Khas Mahal, Agra Fort [with Anguri Bagh in the foreground].
Medium: Photographic print
Photograph showing the Khas Mahal at Agra Fort, taken by an unknown photographer in the 1880s, part of the Bellew Collection of Architectural Views. Built by the Emperor Akbar (ruled 1556-1605) between 1565-79, the great red sandstone fort at Agra dominates a bend in the Yamuna river. It is a strong military edifice which is also embellished with fine architecture. Beautiful pavilions and balconies grace terraces overlooking the river. The Khas Mahal (Special or Private Palace) dates from the period of Emperor Shah Jahan and was built between 1631-40. Of pure white marble, it was once decorated with painted floral motifs which have now faded. On the east it overlooks the Yamuna and on its west is the Anguri Bagh, a garden in the four-plot plan with water channels, fountains and cascades. The palace is flanked by red sandstone pavilions, covered in white plaster, which feature curved cornices derived from vernacular Indian prototypes.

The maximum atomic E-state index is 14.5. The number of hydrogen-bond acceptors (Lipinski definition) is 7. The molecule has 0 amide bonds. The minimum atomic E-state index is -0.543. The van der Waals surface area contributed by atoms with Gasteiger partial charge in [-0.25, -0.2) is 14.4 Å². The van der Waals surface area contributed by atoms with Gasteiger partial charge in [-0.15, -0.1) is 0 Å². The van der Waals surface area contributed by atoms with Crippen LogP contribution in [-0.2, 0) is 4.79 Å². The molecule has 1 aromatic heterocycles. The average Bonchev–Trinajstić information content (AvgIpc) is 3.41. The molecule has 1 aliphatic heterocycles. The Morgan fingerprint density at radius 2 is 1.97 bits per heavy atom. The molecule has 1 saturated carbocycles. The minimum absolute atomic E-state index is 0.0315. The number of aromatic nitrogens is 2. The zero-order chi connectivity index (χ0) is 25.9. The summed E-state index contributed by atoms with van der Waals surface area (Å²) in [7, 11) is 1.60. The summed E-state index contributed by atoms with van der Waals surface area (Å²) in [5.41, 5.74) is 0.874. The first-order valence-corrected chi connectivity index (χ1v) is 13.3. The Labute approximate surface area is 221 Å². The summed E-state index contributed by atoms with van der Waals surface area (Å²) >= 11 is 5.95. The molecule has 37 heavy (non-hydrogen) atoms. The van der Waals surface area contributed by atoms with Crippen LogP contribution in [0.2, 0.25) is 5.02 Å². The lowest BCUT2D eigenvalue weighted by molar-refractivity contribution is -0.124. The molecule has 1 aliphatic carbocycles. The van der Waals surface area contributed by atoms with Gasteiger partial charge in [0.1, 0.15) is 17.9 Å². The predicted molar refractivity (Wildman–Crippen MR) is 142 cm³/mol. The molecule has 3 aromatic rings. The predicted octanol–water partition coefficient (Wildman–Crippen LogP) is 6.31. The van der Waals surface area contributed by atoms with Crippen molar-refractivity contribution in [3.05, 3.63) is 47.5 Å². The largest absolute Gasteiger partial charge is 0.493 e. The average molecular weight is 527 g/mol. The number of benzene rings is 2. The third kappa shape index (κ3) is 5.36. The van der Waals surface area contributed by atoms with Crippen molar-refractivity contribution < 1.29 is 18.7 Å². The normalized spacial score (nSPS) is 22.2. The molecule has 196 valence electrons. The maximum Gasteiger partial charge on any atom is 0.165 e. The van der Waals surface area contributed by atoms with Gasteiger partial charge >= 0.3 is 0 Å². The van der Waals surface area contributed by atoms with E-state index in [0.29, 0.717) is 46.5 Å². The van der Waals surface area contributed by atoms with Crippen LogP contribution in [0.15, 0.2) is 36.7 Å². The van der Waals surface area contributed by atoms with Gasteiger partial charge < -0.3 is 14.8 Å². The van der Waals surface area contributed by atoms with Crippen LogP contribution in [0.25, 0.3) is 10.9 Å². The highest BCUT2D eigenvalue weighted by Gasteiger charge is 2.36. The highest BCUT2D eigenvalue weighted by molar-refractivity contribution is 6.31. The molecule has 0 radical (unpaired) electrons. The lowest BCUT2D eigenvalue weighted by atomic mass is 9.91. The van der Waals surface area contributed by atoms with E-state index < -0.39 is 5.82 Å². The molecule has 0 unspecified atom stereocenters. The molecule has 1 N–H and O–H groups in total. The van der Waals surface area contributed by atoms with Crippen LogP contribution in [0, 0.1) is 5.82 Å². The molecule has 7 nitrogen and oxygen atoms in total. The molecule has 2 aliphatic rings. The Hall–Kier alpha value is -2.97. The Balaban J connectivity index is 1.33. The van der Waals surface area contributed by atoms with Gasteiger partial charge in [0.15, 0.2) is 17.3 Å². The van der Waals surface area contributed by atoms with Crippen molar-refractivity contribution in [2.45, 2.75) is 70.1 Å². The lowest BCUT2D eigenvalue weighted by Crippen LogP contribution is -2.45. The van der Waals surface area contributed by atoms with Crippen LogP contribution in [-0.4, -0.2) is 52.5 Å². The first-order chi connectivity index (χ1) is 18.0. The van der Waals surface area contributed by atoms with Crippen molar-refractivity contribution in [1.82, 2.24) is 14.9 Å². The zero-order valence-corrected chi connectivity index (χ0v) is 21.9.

Agra, known to have had a fort since at least the 11th century, rose to prominence in the early 16th century under the Afghan Lodi dynasty of Delhi. It became the Mughal capital in 1526 when Babar (ruled 1526-30) defeated Ibrahim Lodi (ruled 1517-26). The capital later shifted to Delhi under Shah Jahan (ruled 1628-58), who gave Agra its most famous monument, the Taj Mahal.